12 For students at the top, time to work at an accelerated Two of the top performers on academic assessments in our portfolio are Summit Public Schools and Navigator speed allows them to feel challenged and learn more material. However, also having them in heterogeneous Schools. Depending on when you walk into one of their groups for part of the day allows them to benefit learning environments, you might see all of the students students who are struggling, while helping them wrestling with a concept at their developmental level or you might see groups of students working on topics that learn how to navigate diverse groups, which they will are grades above or below their age level. experience in college and the workforce. When we began this work five years ago, we focused most on meeting students at their instructional We should remember that the level, regardless of what grade they were in. However, distinction between students we have come to appreciate the value in students being exposed to a mix of on-grade level material in “at the bottom” and “at the top” heterogeneous groups as well as personalized work in more homogeneous groups. For students who is much more complicated are struggling, the mix can accelerate their progress, than it appears. ensuring they aren’t left behind and giving them time to shore up weaknesses and experience the rigor of working on-grade level. If we separate struggling Students often excel in some areas and struggle in students into purely homogeneous groups, we create others, and there are dangerous historical race and the downside of tracking – lower expectations that class issues at play in how we sort students through ensure students at the bottom stay at the bottom. tracking. For these reasons we are much more in favor of sorting students more dynamically and allowing grouping to be somewhat flexible based on what any student demonstrates on any given subject rather ESTIMATED MIX OF ON-GRADE than into fixed tracks. Lastly, but importantly, there OR DEVELOPMENTAL LEVEL are also broader social and communal benefits to all VS. ON-INSTRUCTIONAL students learning to work in both homogeneous and LEVEL. BASED ON OUR HIGH heterogeneous groups that benefit our democracy. PERFORMING SCHOOLS. We don’t yet have a conclusive answer on the exact right mix of time on-grade or developmental level vs. on- instructional level. But many of the higher performing schools in our portfolio seem to be landing close to a 50/50 split throughout the day. 50/50 12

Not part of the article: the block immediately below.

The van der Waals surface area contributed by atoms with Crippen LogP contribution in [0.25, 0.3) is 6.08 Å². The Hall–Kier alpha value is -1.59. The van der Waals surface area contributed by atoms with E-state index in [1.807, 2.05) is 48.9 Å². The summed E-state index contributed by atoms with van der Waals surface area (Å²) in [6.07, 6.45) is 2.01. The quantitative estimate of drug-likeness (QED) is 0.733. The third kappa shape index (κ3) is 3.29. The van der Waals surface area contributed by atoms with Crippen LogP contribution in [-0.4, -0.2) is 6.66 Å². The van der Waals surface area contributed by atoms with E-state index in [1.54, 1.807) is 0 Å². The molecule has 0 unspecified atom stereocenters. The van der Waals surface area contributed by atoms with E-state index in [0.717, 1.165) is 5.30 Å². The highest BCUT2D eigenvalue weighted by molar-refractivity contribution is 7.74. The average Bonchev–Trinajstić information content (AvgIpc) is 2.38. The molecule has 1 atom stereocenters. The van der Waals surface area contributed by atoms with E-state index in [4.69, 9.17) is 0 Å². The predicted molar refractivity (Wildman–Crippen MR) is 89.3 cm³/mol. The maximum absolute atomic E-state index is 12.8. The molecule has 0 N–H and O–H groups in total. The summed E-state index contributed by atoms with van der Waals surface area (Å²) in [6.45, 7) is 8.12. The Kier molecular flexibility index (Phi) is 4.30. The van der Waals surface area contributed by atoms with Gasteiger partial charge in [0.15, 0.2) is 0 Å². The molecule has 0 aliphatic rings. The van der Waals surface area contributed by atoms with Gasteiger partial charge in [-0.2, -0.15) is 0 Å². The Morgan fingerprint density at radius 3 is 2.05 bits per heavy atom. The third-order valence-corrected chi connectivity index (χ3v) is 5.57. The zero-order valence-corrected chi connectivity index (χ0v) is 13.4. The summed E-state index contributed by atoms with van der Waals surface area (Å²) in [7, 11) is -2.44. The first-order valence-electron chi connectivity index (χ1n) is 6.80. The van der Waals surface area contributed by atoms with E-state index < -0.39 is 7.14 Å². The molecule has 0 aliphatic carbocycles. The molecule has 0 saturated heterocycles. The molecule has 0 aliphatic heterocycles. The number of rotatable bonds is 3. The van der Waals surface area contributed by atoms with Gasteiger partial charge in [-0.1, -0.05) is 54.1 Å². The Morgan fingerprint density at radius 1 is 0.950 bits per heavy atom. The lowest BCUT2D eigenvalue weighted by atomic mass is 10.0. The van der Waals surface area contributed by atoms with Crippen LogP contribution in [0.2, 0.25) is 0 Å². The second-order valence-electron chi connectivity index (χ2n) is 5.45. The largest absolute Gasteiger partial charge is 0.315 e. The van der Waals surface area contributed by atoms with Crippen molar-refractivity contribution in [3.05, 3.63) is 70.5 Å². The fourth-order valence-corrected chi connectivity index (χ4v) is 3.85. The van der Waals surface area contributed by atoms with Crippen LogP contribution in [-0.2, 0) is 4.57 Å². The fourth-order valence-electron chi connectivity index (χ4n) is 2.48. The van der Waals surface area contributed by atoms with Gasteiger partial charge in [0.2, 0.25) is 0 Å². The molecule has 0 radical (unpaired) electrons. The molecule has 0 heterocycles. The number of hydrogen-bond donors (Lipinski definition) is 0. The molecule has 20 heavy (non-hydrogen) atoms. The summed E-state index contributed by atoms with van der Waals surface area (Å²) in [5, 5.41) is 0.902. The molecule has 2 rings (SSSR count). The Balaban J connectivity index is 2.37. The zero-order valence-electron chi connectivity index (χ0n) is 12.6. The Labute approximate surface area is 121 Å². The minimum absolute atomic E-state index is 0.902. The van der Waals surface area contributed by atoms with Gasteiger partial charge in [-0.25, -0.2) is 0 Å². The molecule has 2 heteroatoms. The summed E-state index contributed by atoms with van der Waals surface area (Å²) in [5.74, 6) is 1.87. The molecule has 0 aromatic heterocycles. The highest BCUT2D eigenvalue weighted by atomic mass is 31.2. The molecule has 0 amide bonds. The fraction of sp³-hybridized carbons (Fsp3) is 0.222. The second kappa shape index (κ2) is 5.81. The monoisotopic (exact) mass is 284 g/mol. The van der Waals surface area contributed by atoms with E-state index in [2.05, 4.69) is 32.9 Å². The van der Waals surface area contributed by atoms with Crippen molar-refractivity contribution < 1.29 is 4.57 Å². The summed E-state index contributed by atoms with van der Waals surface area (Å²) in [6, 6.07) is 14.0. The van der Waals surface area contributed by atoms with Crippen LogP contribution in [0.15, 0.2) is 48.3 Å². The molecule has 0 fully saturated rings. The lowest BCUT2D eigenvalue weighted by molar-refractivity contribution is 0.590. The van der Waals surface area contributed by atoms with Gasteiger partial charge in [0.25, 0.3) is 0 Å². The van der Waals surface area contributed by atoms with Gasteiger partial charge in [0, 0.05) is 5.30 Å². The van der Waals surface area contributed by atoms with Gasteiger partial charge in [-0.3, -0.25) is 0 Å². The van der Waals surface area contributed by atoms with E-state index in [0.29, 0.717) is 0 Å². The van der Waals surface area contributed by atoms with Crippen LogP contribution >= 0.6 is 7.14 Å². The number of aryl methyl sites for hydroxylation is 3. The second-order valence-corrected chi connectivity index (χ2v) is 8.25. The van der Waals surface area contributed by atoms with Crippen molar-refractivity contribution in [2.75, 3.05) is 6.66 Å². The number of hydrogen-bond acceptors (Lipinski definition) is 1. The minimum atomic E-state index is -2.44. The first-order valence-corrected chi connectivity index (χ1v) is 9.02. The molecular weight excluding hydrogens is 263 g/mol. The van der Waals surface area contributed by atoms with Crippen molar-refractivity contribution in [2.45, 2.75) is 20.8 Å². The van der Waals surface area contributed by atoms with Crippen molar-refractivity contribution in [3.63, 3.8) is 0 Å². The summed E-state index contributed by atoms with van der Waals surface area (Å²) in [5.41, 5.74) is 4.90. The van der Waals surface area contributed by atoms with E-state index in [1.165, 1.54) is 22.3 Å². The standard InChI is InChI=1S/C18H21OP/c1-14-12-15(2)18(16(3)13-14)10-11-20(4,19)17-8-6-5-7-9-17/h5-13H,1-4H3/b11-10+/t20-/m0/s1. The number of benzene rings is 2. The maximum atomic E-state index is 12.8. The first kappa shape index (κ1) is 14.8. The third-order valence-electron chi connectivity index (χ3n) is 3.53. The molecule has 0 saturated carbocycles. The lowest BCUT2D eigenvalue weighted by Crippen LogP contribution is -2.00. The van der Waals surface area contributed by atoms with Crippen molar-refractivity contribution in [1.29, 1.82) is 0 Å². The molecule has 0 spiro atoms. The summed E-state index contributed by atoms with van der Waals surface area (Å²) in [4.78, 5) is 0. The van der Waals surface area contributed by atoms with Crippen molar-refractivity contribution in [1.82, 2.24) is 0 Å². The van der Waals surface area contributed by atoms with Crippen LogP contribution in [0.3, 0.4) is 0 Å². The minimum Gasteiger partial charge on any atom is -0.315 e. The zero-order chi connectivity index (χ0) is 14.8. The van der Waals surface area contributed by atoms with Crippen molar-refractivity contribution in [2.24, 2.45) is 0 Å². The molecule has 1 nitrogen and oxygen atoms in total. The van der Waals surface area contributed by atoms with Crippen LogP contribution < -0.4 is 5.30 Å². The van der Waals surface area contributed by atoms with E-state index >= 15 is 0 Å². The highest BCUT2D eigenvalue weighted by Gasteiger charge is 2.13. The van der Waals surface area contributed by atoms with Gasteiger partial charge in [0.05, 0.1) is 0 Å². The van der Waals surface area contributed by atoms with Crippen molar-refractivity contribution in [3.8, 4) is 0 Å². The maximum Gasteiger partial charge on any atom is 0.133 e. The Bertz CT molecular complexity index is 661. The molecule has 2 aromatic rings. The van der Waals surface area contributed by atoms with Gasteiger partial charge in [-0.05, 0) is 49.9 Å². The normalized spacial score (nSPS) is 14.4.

13 AGENCY IS IMPORTANT FOR ALL STUDENTS that students have learned over years of traditional Caitrin’s son’s experience in a Montessori preschool classroom with a mix of three to five-year olds, gives schooling. If we focused on agency from the beginning, a glimpse into how capably younger students can we are inspired to imagine what students would be able to do by the time they reach the middle and high direct their own learning. Some days he choses to spend 60 minutes constructing a decanomial square school years. We have been particularly impressed to see a strong focus on student agency in the early (a conceptual representation of multiplication), and some days he chooses to polish metal and dust elementary school years at schools such as Lighthouse shelves. Within clear boundaries, he has the ability to Lodestar (Oakland), Urban Montessori (Oakland), make choices in how he spends his time. If the activity Khan Lab School (Sunnyvale) and Montessori for All is not available, he must choose another; if he hasn’t (Austin). With all this being said, there is still significant work ahead to determine how effectively to build had a lesson on the materials yet, he may not use ownership of learning in all students. There have been them; and if he isn’t using the materials respectfully, struggles in the past in Montessori schools for example, he must put them away. His teacher’s role is to keenly to ensure every learner, especially those who are observe his choices and the learning he demonstrates. When the time is right, his teacher may nudge him historically disadvantaged, succeeds. towards an activity that he should spend some more time on (like the movable alphabet). Over his years in We don’t believe providing the Montessori classroom he has learned both content and how to self-direct his learning. agency, especially to younger When educators redesign schools there is often buy-in students, is easy, but we are to the power of student agency but questions about what younger students are capable of. We hear claims asserting its importance in that students “are not ready for” independence or improving students’ long-term that high-stakes exams require teachers to drive the learning process. Interestingly, when we work with trajectories. educators in the upper grades who are increasing agency in their students, we hear how much effort they devote to “undoing” the passivity and lack of agency 13 Silicon Schools Fund